Challenges for Finishing Operations for AM Parts
Typical Operational Challenges for Metal AM Components Due to Surface Morphologies and Topographies
Challenges of Surface Topography
For applications, such as medical implants, and functions, such as fluid flow, fatigue resistance and more, there are a variety of features on the surface that need to be removed or altered to ensure suitable functionality (Section 5.3.1). Large asperities, such as particles, particle clusters and spatter across top, side and overhanging surfaces, may need to be removed in order to improve mating surfaces, reduce wear with other components and reduce risk of contamination or damage, especially when used in medical applications. The size and shape of these asperities can differ across different orientations of the surface with respect to the build (Grimm et al. 2015, Triantaphyllou et al. 2015, Sidambe 2017), which will have an influence on the surface texture parameters for the surface, surface function and type of finishing required.
Porosity on the surface, or sub-surface porosity that can emerge through removal of the upper surface, also needs to be considered as it is known to influence fatigue life and act as crack-propagation zones (Alrbaey et al. 2016, Bagehorn et al. 2017, Brandao et al. 2017). By altering the surface to relieve it of any porosity, by re-melting or by finishing mechanisms, the fatigue life can be improved (Bagehorn et al. 2017, Brandao et al. 2017).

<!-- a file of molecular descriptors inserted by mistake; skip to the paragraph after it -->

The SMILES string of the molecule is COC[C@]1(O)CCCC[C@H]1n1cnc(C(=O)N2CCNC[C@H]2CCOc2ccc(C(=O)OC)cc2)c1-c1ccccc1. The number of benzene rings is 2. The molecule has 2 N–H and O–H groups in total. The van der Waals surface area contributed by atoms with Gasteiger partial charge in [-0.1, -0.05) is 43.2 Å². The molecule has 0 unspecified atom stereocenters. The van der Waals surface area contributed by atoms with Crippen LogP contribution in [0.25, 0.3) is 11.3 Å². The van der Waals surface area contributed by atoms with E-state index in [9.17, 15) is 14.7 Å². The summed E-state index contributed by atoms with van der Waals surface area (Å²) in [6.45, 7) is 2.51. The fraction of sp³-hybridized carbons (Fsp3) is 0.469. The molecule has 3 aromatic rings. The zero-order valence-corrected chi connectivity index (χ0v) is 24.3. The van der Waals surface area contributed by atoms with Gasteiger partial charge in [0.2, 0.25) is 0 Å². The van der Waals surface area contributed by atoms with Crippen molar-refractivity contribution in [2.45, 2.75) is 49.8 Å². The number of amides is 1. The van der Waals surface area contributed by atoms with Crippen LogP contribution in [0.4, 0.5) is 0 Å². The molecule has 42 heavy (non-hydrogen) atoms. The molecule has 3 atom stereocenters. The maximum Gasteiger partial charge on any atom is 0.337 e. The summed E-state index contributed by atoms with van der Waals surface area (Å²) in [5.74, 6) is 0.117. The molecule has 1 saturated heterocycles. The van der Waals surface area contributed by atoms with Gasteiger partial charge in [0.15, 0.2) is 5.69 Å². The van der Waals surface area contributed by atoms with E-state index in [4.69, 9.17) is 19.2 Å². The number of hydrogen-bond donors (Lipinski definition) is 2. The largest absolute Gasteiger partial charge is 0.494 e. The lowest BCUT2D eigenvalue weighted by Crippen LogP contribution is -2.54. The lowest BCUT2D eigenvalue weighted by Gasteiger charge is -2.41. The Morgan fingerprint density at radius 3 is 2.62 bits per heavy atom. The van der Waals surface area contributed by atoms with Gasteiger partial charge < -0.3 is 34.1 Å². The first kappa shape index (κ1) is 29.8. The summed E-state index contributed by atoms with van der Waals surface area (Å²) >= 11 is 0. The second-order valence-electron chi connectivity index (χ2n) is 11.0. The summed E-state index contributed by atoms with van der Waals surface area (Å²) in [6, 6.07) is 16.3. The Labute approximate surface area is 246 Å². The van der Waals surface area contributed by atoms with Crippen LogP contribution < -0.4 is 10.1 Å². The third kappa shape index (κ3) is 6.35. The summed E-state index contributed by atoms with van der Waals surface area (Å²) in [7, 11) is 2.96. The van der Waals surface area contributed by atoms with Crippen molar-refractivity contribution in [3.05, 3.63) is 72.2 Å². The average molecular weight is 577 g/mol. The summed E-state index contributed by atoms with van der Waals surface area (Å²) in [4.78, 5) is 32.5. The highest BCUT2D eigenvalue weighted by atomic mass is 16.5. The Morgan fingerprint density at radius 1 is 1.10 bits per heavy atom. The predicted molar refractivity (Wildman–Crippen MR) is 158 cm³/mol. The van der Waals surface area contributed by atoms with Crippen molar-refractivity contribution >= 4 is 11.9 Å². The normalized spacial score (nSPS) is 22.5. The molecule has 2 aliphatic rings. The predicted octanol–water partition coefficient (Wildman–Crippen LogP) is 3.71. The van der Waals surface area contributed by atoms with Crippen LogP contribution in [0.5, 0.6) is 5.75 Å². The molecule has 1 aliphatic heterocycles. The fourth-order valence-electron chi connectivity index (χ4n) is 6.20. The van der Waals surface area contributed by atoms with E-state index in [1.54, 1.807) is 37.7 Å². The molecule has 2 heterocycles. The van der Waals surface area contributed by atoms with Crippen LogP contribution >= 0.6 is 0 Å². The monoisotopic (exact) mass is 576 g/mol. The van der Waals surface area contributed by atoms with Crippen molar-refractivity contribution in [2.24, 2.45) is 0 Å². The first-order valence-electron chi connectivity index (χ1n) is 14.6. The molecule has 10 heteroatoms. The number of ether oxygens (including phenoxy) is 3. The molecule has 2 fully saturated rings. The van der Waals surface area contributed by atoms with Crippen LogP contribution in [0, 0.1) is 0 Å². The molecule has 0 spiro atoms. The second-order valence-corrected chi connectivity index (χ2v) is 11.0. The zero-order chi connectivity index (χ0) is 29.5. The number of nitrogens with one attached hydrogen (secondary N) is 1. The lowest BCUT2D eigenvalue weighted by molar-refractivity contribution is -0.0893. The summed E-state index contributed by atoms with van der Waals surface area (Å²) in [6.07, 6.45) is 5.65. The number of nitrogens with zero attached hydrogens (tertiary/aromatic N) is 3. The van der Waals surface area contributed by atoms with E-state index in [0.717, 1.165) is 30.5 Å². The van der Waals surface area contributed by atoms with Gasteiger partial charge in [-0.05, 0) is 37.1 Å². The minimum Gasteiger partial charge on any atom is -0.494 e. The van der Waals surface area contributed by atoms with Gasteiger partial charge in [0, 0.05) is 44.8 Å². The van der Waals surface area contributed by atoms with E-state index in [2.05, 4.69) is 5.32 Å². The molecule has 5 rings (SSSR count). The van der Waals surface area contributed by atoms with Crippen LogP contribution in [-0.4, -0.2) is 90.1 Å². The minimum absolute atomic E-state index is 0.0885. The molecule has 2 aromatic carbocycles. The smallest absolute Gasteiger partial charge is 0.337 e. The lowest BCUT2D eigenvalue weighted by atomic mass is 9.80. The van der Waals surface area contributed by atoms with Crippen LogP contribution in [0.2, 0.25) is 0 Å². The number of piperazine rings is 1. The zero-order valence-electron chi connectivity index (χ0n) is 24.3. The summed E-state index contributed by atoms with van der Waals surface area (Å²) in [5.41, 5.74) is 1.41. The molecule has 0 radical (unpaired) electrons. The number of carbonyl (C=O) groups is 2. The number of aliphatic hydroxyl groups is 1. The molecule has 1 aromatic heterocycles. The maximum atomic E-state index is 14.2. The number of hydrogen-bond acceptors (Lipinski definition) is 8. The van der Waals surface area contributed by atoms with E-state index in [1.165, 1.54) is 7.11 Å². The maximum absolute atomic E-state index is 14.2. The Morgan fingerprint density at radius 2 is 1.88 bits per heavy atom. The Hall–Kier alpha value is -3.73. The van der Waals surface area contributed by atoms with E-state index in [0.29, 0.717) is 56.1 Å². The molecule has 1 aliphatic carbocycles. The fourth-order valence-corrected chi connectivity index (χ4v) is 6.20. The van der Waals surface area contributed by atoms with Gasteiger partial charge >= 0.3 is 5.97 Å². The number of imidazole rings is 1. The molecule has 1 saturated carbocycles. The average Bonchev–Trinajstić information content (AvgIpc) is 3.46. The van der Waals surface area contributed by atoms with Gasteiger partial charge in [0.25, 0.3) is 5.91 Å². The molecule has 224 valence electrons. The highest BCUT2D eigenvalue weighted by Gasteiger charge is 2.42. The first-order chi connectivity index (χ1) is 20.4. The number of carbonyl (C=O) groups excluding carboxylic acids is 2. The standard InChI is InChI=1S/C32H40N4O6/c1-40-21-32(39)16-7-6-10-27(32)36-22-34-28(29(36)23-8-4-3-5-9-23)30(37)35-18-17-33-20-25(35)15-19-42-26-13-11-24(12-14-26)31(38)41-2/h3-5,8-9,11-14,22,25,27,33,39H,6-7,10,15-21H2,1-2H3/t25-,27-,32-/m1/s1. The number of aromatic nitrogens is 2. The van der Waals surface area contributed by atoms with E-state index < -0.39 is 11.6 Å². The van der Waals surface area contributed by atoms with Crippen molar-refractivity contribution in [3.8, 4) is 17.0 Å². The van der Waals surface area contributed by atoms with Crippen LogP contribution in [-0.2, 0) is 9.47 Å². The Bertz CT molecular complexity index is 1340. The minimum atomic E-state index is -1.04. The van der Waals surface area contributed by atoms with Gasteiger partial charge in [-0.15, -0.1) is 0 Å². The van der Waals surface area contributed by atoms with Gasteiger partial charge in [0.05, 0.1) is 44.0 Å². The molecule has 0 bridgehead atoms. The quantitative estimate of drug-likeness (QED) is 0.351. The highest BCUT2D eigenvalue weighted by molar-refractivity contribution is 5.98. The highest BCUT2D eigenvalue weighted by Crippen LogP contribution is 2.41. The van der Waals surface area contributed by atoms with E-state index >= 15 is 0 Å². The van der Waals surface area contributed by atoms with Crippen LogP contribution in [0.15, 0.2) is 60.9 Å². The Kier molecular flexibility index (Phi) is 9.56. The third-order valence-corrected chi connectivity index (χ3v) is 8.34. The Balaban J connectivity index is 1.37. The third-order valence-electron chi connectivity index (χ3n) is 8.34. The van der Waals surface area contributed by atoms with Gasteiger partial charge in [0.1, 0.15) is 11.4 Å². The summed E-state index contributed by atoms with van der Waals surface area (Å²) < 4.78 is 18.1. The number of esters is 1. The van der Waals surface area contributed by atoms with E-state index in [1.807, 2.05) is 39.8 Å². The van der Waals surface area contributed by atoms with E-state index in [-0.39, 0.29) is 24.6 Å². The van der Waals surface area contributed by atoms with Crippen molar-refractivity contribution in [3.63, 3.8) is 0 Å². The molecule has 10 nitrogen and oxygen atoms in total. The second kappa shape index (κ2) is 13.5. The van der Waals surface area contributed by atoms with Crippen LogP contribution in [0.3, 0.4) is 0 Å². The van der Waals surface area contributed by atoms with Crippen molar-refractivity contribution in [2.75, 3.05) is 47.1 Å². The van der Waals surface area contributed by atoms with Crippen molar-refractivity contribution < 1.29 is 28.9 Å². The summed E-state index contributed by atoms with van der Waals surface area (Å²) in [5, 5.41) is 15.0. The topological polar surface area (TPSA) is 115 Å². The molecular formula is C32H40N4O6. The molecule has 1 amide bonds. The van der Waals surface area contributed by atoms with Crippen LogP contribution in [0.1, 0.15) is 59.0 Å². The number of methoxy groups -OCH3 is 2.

Supporting Material and Witness Marks
For aesthetic, bearing surface and medical applications, a high level of surface finish and surface uniformity may be required. After supports have been removed, there may remain some remnants of the support structure. As a part of the surface topography, these remnants are seen as large plateau regions that sit higher than the bulk surface and as a result may require more aggressive surface finishing to remove. Support removal techniques may also leave process-specific features on the AM surface that do not match with the surrounding surface topography, and these may require removal to ensure that a consistent surface topography can be achieved.
Distortion of the part may have a significant impact on assembly and functional operations. Although distortion does not directly impact or change the final part surface finish, it does impact the choice of the technique that can perform the material removal, as the part in some areas is different to the geometry expected and planned. If the technique selected cannot account for a change in shape caused by distortion (through either quick process re-planning or high process conformability, such as adaptive programming or flexible tooling), this can lead to high scrap or re-work rates.